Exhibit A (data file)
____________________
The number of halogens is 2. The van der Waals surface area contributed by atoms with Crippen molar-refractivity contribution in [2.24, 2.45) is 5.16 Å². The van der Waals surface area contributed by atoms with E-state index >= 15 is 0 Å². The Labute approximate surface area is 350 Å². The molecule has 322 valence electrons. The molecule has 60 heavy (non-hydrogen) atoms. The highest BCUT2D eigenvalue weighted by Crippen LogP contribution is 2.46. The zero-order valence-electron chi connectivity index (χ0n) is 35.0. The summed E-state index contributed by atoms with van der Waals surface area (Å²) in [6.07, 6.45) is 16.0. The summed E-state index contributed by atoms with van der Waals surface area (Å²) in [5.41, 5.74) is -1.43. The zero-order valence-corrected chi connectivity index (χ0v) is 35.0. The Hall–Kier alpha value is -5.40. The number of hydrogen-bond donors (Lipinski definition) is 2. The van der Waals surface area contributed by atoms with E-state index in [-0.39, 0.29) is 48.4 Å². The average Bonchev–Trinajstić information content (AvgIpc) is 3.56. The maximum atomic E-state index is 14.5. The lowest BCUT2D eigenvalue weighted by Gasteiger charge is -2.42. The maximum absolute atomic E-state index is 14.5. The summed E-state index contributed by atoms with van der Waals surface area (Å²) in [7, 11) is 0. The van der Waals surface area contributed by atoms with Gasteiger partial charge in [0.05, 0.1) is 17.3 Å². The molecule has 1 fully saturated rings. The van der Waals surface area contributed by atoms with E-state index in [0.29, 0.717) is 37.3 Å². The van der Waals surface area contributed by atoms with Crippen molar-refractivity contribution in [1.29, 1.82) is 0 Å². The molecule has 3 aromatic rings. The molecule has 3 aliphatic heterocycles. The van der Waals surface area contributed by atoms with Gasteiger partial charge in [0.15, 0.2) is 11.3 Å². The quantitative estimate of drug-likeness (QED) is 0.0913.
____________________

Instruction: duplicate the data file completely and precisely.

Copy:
The number of halogens is 2. The van der Waals surface area contributed by atoms with Crippen molar-refractivity contribution in [2.24, 2.45) is 5.16 Å². The van der Waals surface area contributed by atoms with E-state index >= 15 is 0 Å². The Labute approximate surface area is 350 Å². The molecule has 322 valence electrons. The molecule has 60 heavy (non-hydrogen) atoms. The highest BCUT2D eigenvalue weighted by Crippen LogP contribution is 2.46. The zero-order valence-electron chi connectivity index (χ0n) is 35.0. The summed E-state index contributed by atoms with van der Waals surface area (Å²) in [6.07, 6.45) is 16.0. The summed E-state index contributed by atoms with van der Waals surface area (Å²) in [5.41, 5.74) is -1.43. The zero-order valence-corrected chi connectivity index (χ0v) is 35.0. The Hall–Kier alpha value is -5.40. The number of hydrogen-bond donors (Lipinski definition) is 2. The van der Waals surface area contributed by atoms with E-state index in [-0.39, 0.29) is 48.4 Å². The average Bonchev–Trinajstić information content (AvgIpc) is 3.56. The maximum atomic E-state index is 14.5. The lowest BCUT2D eigenvalue weighted by Gasteiger charge is -2.42. The maximum absolute atomic E-state index is 14.5. The summed E-state index contributed by atoms with van der Waals surface area (Å²) in [7, 11) is 0. The van der Waals surface area contributed by atoms with Gasteiger partial charge in [0.05, 0.1) is 17.3 Å². The molecule has 1 fully saturated rings. The van der Waals surface area contributed by atoms with E-state index in [0.29, 0.717) is 37.3 Å². The van der Waals surface area contributed by atoms with Crippen molar-refractivity contribution in [1.29, 1.82) is 0 Å². The molecule has 3 aromatic rings. The molecule has 3 aliphatic heterocycles. The van der Waals surface area contributed by atoms with Gasteiger partial charge in [0.15, 0.2) is 11.3 Å². The quantitative estimate of drug-likeness (QED) is 0.0913.